She stared into my eyes until my eyes burned and I felt like blinking.

“I can give you something that will attract good. You can give this to your mother, so only good will go near her. If this man is bad, he will stay away.”

“Mama’s a bad-luck woman. Lola says so. Nothing you can give her will attract good. I need something so he will never come back. He is evil. He has hurt her; he has hurt me.”

She turned her sorrowful eyes to her altar. “All right,” she finally said, “just because of Manang Gloria I will help you.” She went to a corner and returned with a bottle of Coke, only it didn’t have Coca Cola in it, but some amber-colored liquid with herbs and flower petals. “The morning after the full moon, rinse with this. Then go to Mass and pray that he will no longer return. Pray hard, especially when the bells ring at the Consecration.”

“Is that all?” I asked.

“That is all. Leave your money in the pot near the door.”


Back home, I hid the bottle in my closet and left it untouched until the first storm fell. Mama was in bed staring at the Cupid painted on the wall. She whispered, “It is so cold to be alone in bed.”

I found a calendar and figured when the full moon was. I bathed with Sylvia’s water, went to Mass, and prayed as she had taught me. When the bells tinkled at Consecration, I stared hard at the white host and repeated: “God, keep Ramon away from Mama, keep him away from us, drive him far away, separate them, God, please, God, please. You’ve taken my father away, I’m asking you now, God, to keep him away from us. You owe it to me, God, because Papa’s gone and not only have you taken him, you’ve taken me away from my house and planted me in this miserable place, the last place on earth I’d like to live in God. I have no friends, no one, except my Mother. Please God, don’t let her leave me too because when she’s with Ramon, that’s how it feels God, like she’s left me too.”

On and on I rambled, venting my sorrows and miseries, and pinning them all on Ramon, blaming him for them, and wishing for him to disappear from our lives. When I left the Cathedral, my hands were shaking and I felt flushed. My mother and Lola asked me if I was all right. I kept quiet. Something had shifted in me and I knew that things would be different.


It did not happen right away. From the time I saw Sylvia in June until December, Ramon continued to visit Mama every two weeks. When I saw his happy face, my chest would tighten. He would smile, white teeth flashing; and he’d give Lola a box of American chocolates or bag of hot chestnuts, and he would kiss her on both cheeks. And Mama, standing by Lola’s bed, would beam proudly at Ramon as if he were some genius-child who had done his homework right. He would greet me too and give me a book or puzzle. With a stony face I would thank him, then put his gift down and run off to wash my hands, scrubbing them hard until my skin hurt.

When he was around and I felt desperate, I would beg Manang Gloria to tell me the story of her dead lover once again. Other times, I would go to the family coffin, remove the things on top, open it and run my hands on the pink satin lining, feeling its coolness, imagining the dead people that had occupied this coffin, and thinking that one day it would hold Lola, Mama, and even me. Once I climbed into it and lay down as if I were dead, with my eyes closed and my palms together as if in prayer. I was drifting off to sleep when Manang Gloria happened to see me and screamed so loud, Lola ran down the stairs. “You are a strange, strange child,” she said. “You must take after your father’s family.”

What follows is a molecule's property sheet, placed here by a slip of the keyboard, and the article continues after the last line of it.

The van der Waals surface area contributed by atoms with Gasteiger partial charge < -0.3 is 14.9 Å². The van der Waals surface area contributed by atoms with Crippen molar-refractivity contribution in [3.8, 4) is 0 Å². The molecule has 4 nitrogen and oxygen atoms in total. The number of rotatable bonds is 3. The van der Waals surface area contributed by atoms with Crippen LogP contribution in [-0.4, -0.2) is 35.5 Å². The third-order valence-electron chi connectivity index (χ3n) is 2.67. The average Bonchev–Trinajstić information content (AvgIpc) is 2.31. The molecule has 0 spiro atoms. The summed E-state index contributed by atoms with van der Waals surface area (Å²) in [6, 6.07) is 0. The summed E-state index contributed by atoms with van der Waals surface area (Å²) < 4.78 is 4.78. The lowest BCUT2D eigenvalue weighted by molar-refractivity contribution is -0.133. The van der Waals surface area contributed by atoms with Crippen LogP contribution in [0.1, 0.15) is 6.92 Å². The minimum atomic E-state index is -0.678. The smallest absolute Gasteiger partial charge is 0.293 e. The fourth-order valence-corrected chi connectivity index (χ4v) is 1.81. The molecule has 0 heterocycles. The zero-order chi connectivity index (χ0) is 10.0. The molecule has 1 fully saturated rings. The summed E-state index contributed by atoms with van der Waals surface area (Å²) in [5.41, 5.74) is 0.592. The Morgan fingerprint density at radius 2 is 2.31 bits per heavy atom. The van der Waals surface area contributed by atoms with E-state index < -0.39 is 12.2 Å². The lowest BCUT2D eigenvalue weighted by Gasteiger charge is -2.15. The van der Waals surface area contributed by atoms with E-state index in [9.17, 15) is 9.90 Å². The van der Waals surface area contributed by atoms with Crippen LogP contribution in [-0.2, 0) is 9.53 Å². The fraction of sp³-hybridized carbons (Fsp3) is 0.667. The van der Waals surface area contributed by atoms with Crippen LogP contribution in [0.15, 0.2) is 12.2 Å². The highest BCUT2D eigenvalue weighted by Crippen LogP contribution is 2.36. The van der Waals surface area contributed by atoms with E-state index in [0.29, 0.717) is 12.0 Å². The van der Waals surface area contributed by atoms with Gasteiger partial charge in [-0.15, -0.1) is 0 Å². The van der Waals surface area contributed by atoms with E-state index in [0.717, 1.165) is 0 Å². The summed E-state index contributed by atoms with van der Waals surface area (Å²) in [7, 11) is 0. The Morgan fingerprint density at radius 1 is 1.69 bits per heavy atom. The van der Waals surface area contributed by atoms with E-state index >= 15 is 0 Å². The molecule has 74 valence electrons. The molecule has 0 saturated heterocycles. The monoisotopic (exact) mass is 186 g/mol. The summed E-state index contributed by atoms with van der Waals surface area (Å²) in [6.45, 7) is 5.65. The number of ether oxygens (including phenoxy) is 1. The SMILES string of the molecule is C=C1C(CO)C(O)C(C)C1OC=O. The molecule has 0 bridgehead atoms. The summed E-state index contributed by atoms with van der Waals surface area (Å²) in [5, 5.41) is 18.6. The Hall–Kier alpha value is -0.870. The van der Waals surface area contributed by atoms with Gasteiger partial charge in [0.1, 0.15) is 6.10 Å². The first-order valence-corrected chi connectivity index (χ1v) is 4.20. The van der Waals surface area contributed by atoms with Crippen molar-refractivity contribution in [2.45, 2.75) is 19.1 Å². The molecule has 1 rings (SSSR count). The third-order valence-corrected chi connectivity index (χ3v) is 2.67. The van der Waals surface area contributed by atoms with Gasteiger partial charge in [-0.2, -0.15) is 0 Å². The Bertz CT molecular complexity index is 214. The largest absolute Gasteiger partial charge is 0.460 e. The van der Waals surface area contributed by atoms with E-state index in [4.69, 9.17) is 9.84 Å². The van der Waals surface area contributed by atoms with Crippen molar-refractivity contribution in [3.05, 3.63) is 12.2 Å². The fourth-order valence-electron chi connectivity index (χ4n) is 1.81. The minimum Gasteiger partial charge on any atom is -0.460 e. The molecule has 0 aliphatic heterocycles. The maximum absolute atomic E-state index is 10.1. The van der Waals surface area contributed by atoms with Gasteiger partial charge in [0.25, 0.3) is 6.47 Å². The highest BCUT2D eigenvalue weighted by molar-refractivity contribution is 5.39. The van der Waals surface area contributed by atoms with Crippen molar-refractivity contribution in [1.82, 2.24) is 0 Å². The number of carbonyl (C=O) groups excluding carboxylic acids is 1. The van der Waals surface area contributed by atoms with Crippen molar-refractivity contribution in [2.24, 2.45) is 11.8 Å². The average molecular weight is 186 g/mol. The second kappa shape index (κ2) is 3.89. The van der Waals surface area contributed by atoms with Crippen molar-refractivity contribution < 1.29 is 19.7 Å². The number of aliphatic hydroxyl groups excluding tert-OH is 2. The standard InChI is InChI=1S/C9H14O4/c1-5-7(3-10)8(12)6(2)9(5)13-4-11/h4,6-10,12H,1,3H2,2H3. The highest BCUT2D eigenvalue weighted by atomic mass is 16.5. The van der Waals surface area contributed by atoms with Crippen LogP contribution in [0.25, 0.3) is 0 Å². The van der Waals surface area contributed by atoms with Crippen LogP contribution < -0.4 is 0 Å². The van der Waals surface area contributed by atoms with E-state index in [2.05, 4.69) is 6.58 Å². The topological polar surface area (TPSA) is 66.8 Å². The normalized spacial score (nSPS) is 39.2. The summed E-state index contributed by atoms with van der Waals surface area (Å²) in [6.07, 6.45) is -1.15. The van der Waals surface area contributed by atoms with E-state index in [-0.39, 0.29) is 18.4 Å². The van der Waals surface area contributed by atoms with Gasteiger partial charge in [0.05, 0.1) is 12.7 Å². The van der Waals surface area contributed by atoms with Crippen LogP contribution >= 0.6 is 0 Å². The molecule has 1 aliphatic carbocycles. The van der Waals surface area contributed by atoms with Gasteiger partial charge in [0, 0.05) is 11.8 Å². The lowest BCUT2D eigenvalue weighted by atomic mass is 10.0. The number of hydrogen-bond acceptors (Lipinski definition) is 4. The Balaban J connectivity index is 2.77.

And so time passed in Vigan, until finally it happened, in December. Ramon arrived with Christmas gifts. By this time, I had almost forgotten my visit to Sylvia, and I must admit, I’d gotten used to his visits. Lola’s house was so dark and full of decay, and Ramon’s visits added some sparkle to our lives. Manang Gloria would cook; Lola used her Sevres China and Baccarat crystal; and Mama would dress up and look happy and young.

He insisted that we open our gifts immediately: an expensive bottle of French perfume for Lola, a sweater for Manang Gloria, a pearl necklace for Mama, and an antique music box for me. We were like children, fingering our gifts, and I saw him beaming happily that he had found the right gifts for us. Lola and Mama kissed him on the cheek. Manang Gloria kissed his hand, as if he were a “patron” of colonial days. And since everyone was looking my way, I went to him and planted a kiss on his cheek. He looked surprised and stood there for a long time holding his cheek where I had kissed him.

We were happy that night. Lola walked with us to the cathedral for Midnight Mass. Later we had the noche buena meal at home. Numerous carolers stopped by our house, singing about Christ, love, and joy. It was a clear and beautiful night. From the verandah I looked up at the stars, and I could feel my soul expanding. Since Papa died, I had not felt happiness like that.

It was almost dawn when he said he had to drive back to Manila to have Christmas dinner with his parents. After a lengthy farewell to the women, he said goodbye to me. I felt a flutter at the pit of my stomach. “Ramon...” I started, then lost my words. “Merry Christmas,” I finally said.